If you don’t have answers to all your child’s questions, it’s okay to be honest. For instance, saying “I don’t know the answer to that, but I’m sure we could find out”, or “we might hear more about that in the future”.

When talking to your child, try to be realistic. Being overly positive or dismissive of their concerns, by  saying things such as “you have nothing to worry about” or “everyone will be fine”, can escalate their anxiety or make them feel like their fears are invalid.

Offer your child space to talk about their fears and validate them. For example, “I can hear you are feeling scared”, or “it makes sense you are worrying about this”. You may need to provide time frames to reassure your child that the current situation is temporary and will not last forever. Some children, particularly younger children, may be preoccupied with the idea of death in the family, and regular reassurance can help calm their anxiety.

Exploring possible solutions with your child can help to lessen their fears, reduce their anxiety and teach them how to respond to their fears in the future. This may include doing something they like, such as drawing, reading or making something, taking deep breaths, or going for a walk.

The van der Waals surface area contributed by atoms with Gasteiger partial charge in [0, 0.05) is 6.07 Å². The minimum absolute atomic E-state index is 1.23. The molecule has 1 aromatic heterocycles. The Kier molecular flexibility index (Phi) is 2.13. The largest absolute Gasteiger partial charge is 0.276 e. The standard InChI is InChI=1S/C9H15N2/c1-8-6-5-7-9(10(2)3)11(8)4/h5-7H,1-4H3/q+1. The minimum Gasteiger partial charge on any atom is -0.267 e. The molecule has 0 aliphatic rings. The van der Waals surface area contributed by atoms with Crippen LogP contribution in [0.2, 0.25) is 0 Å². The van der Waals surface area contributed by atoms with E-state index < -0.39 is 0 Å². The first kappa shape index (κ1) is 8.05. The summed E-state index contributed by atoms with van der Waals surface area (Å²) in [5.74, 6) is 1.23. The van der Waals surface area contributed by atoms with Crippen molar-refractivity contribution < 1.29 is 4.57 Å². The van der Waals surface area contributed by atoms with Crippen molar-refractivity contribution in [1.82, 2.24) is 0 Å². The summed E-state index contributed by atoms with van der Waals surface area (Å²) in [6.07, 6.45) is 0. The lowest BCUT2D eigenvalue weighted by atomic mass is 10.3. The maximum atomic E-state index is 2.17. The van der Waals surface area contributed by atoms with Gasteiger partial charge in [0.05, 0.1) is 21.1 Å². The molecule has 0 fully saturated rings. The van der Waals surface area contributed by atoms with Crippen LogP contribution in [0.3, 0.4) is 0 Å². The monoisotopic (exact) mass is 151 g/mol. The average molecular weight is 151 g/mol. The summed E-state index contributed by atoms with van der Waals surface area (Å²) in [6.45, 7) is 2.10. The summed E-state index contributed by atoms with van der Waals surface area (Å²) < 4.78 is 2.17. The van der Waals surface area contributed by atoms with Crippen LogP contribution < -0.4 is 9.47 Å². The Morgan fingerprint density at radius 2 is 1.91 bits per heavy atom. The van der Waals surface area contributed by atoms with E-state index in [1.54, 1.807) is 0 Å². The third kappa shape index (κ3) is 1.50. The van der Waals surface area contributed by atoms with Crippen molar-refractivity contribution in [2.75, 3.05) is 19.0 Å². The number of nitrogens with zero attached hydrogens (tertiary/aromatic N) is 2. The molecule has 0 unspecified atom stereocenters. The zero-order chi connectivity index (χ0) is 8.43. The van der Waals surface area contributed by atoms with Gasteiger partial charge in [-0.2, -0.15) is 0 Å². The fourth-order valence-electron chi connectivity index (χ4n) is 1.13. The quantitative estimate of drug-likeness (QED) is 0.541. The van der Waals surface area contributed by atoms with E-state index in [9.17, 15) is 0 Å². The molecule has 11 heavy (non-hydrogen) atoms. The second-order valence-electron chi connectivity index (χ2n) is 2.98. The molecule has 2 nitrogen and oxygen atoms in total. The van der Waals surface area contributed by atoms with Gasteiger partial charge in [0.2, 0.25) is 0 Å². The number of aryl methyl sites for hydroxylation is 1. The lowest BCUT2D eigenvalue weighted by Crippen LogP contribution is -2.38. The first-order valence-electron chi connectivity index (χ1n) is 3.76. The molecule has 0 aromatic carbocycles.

Try to limit how much media coverage and news your child is exposed to, as excessive or inappropriate content can increase their anxiety. It’s also best to avoid making negative or blaming comments in front of your children, such as who or which country was responsible for the virus, or insulting politicians or political groups, as this can lead to stigma.

Communicating changes to your child

It’s important for parents to be the ones to make any major decisions for their family or child (such as those related to money, security or living arrangements). If you’re in conflict or disagreement with your child’s other parent about decisions, try to avoid including your child in this conflict, and only speak to your child once a solution has been reached. When you, as parents, have come to an agreement, communicate your decisions to your child calmly.